Joan Didion Opens Atkinson Series at Willamette
essayist and screenwriter Joan Didion will deliver the fall 2006
Atkinson Lecture at Willamette University Friday, Nov. 10, at 8
p.m. in Smith Auditorium.
Tickets for University students, faculty and staff are available Oct. 16 at the University Center. The first ticket is free with a University ID, and subsequent tickets are $10. Tickets for the general public are $10 and will be available at the University Center on campus beginning Oct. 26.
In May 2005 Didion received the Gold Medal for Belles Lettres from the American Academy of Arts and Letters, which is the highest honor the academy awards to a writer and is given once every six years. She was awarded the 1996 Edward MacDowell Medal and the 1999 Columbia Journalism Award. In 2005 she won the National Book Award for The Year of Magical Thinking, which is now in its 20th printing.
Didion's novels include Run River (1963), Play It as It Lays (1970), A Book of Common Prayer (1977), Democracy (1984), and The Last Thing He Wanted (1996). Her nonfiction includes Slouching Towards Bethlehem (1968), The White Album (1978), Salvador (1983), Miami (1987), After Henry (1992), Political Fictions (2001), and Where I Was From (2003).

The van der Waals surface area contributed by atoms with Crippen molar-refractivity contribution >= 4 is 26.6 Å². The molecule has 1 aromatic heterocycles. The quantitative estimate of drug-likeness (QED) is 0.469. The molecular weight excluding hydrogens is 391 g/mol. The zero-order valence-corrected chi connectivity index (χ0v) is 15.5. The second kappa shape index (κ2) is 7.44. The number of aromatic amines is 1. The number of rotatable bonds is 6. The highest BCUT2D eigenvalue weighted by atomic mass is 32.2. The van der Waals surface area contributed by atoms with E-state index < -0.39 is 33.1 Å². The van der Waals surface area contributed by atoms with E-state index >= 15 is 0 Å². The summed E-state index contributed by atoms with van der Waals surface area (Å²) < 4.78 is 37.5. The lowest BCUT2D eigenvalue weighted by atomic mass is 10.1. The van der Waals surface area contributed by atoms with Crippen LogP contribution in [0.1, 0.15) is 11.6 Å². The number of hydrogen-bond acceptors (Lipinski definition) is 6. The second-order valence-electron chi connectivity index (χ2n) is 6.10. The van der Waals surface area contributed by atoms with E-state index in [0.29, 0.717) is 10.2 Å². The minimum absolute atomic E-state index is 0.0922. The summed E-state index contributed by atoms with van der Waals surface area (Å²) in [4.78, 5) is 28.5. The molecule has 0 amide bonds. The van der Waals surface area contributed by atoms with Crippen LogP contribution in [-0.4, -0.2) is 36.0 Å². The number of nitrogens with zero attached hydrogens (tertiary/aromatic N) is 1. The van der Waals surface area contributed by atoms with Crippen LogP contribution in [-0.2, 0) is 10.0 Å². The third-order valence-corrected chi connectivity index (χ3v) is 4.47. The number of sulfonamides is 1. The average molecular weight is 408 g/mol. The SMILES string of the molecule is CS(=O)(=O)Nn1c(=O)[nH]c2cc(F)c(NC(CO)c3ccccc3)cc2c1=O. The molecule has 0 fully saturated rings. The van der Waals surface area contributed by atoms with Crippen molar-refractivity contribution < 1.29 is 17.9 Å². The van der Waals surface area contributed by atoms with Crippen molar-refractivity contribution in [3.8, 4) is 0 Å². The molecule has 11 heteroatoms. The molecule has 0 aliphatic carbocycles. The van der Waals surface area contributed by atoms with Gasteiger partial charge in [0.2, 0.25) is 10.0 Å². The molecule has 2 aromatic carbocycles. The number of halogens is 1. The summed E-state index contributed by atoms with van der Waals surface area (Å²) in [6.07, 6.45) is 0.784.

Didion and her late husband, John Gregory Dunne, co-authored the screenplays The Panic in Needle Park (1971), Play It as It Lays (1973), A Star Is Born (1977), True Confessions (1982), Hills Like White Elephants (1990) and Up Close and Personal (1995). She has lectured at colleges and universities across the country including the University of California at Berkeley, UCLA, Stanford, Bard, Yale and the Columbia Graduate School of Journalism.
Didion currently lives in New York and is a contributor to The New York Review of Books and The New Yorker. Her latest book, The Year of Magical Thinking, was published by Alfred A. Knopf in October 2005. She is now adapting the book for Broadway.
She was born in Sacramento and earned her undergraduate degree from the University of California at Berkeley.